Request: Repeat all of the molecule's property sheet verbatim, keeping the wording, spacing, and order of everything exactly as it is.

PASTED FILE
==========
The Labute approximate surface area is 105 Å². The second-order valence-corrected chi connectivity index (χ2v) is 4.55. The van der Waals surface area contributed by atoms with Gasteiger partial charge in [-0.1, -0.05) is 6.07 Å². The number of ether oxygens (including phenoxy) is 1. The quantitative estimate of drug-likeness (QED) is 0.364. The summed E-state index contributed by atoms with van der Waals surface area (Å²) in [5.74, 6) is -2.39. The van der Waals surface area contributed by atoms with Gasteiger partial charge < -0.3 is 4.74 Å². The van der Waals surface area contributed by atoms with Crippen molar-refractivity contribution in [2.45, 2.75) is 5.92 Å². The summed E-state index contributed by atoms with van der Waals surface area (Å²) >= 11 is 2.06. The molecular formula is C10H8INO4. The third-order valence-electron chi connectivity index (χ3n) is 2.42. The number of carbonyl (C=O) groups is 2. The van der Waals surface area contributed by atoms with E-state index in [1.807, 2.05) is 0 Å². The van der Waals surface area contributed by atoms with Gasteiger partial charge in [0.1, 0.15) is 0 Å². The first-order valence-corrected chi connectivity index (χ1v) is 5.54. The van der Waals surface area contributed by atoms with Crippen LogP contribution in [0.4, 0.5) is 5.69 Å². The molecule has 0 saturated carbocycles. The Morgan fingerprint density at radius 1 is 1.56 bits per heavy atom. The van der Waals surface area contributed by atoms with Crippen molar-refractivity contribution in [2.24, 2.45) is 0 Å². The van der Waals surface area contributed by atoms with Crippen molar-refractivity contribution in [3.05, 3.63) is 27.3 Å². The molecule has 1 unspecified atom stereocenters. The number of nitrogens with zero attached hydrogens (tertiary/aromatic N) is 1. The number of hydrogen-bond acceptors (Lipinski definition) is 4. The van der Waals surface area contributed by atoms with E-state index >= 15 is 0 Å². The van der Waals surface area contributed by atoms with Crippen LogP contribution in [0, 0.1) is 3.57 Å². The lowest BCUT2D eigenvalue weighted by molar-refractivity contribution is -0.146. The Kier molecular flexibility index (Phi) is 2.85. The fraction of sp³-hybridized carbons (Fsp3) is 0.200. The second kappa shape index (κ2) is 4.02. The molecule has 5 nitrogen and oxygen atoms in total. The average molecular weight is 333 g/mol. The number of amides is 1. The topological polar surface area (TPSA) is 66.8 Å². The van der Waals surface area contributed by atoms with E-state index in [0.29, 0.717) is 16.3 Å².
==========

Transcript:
The Labute approximate surface area is 105 Å². The second-order valence-corrected chi connectivity index (χ2v) is 4.55. The van der Waals surface area contributed by atoms with Gasteiger partial charge in [-0.1, -0.05) is 6.07 Å². The number of ether oxygens (including phenoxy) is 1. The quantitative estimate of drug-likeness (QED) is 0.364. The summed E-state index contributed by atoms with van der Waals surface area (Å²) in [5.74, 6) is -2.39. The van der Waals surface area contributed by atoms with Gasteiger partial charge < -0.3 is 4.74 Å². The van der Waals surface area contributed by atoms with Crippen molar-refractivity contribution in [2.45, 2.75) is 5.92 Å². The summed E-state index contributed by atoms with van der Waals surface area (Å²) >= 11 is 2.06. The molecular formula is C10H8INO4. The third-order valence-electron chi connectivity index (χ3n) is 2.42. The number of carbonyl (C=O) groups is 2. The van der Waals surface area contributed by atoms with E-state index in [1.807, 2.05) is 0 Å². The van der Waals surface area contributed by atoms with Gasteiger partial charge in [0.1, 0.15) is 0 Å². The first-order valence-corrected chi connectivity index (χ1v) is 5.54. The van der Waals surface area contributed by atoms with Crippen LogP contribution in [0.4, 0.5) is 5.69 Å². The molecule has 0 saturated carbocycles. The Morgan fingerprint density at radius 1 is 1.56 bits per heavy atom. The van der Waals surface area contributed by atoms with Crippen molar-refractivity contribution in [2.24, 2.45) is 0 Å². The van der Waals surface area contributed by atoms with Crippen molar-refractivity contribution in [3.05, 3.63) is 27.3 Å². The molecule has 1 unspecified atom stereocenters. The number of nitrogens with zero attached hydrogens (tertiary/aromatic N) is 1. The number of hydrogen-bond acceptors (Lipinski definition) is 4. The van der Waals surface area contributed by atoms with E-state index >= 15 is 0 Å². The van der Waals surface area contributed by atoms with Crippen LogP contribution in [0, 0.1) is 3.57 Å². The lowest BCUT2D eigenvalue weighted by molar-refractivity contribution is -0.146. The Kier molecular flexibility index (Phi) is 2.85. The fraction of sp³-hybridized carbons (Fsp3) is 0.200. The second kappa shape index (κ2) is 4.02. The molecule has 5 nitrogen and oxygen atoms in total. The average molecular weight is 333 g/mol. The number of amides is 1. The topological polar surface area (TPSA) is 66.8 Å². The van der Waals surface area contributed by atoms with E-state index in [0.29, 0.717) is 16.3 Å².